As Ambrogi reports, several years ago, a senior VP at Westlaw informed Professor Mart that the company’s “algorithms are created by humans.”  Mart, then, theorized that the choices that a human makes in creating an algorithm will necessarily influence the results delivered by the algorithm.  In other words, that the coder’s biases & assumptions will find their way into the algorithm and impact the results.  She set out to study her hypothesis.

Mart’s findings are eye-opening.  Using the same query across 6 providers – Casetext, Fastcase, Google Scholar, LexisAdvance, Ravel and Westlaw – she found that among the top 10 cases returned by each:

  • on average, 40% of the cases were returned by only 1 provider;
  • 7% of the cases were returned by all 6 providers.

I could go on & on.  Here’s the upshot, in an excerpt of the abstract from Professor Mart’s paper:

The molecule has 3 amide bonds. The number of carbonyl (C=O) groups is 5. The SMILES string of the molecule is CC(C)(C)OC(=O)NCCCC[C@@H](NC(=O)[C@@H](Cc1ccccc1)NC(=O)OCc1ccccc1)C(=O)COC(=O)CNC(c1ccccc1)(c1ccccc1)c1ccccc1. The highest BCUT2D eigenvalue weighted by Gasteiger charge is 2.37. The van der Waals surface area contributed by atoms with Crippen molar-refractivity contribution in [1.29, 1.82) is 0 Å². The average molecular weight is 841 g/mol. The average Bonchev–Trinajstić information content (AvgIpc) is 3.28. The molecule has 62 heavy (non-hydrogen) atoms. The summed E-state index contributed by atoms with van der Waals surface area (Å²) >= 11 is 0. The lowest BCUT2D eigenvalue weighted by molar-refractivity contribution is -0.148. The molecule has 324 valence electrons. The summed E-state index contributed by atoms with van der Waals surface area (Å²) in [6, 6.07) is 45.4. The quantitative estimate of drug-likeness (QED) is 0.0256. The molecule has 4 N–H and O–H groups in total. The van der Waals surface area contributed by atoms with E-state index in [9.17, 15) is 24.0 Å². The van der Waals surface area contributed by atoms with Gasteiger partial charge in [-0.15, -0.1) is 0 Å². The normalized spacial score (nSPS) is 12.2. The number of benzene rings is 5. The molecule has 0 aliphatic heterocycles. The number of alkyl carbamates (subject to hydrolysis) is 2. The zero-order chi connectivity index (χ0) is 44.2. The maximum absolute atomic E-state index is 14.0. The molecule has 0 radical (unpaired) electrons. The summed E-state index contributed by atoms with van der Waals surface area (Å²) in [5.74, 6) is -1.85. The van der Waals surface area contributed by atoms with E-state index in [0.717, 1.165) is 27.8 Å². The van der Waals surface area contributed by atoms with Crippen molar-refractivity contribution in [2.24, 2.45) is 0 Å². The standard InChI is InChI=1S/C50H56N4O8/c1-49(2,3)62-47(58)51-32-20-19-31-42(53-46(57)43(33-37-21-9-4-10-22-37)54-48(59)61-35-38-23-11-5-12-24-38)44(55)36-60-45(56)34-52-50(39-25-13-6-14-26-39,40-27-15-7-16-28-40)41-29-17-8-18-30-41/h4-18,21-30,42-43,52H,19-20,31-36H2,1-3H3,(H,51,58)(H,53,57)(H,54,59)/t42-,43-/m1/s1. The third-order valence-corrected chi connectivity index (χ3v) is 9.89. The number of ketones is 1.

• When legal researchers search in online databases for the information they need to solve a legal problem, they need to remember that the algorithms that are returning results to them were designed by humans. The world of legal research is a human-constructed world, and the biases and assumptions the teams of humans that construct the online world bring to the task are imported into the systems we use for research. This article takes a look at what happens when six different teams of humans set out to solve the same problem: how to return results relevant to a searcher’s query in a case database. When comparing the top ten results for the same search entered into the same jurisdictional case database in Casetext, Fastcase, Google Scholar, Lexis Advance, Ravel, and Westlaw, the results are a remarkable testament to the variability of human problem solving. There is hardly any overlap in the cases that appear in the top ten results returned by each database. An average of forty percent of the cases were unique to one database, and only about 7% of the cases were returned in search results in all six databases. It is fair to say that each different set of engineers brought very different biases and assumptions to the creation of each search algorithm. One of the most surprising results was the clustering among the databases in terms of the percentage of relevant results. The oldest database providers, Westlaw and Lexis, had the highest percentages of relevant results, at 67% and 57%, respectively. The newer legal database providers, Fastcase, Google Scholar, Casetext, and Ravel, were also clustered together at a lower relevance rate, returning approximately 40% relevant results.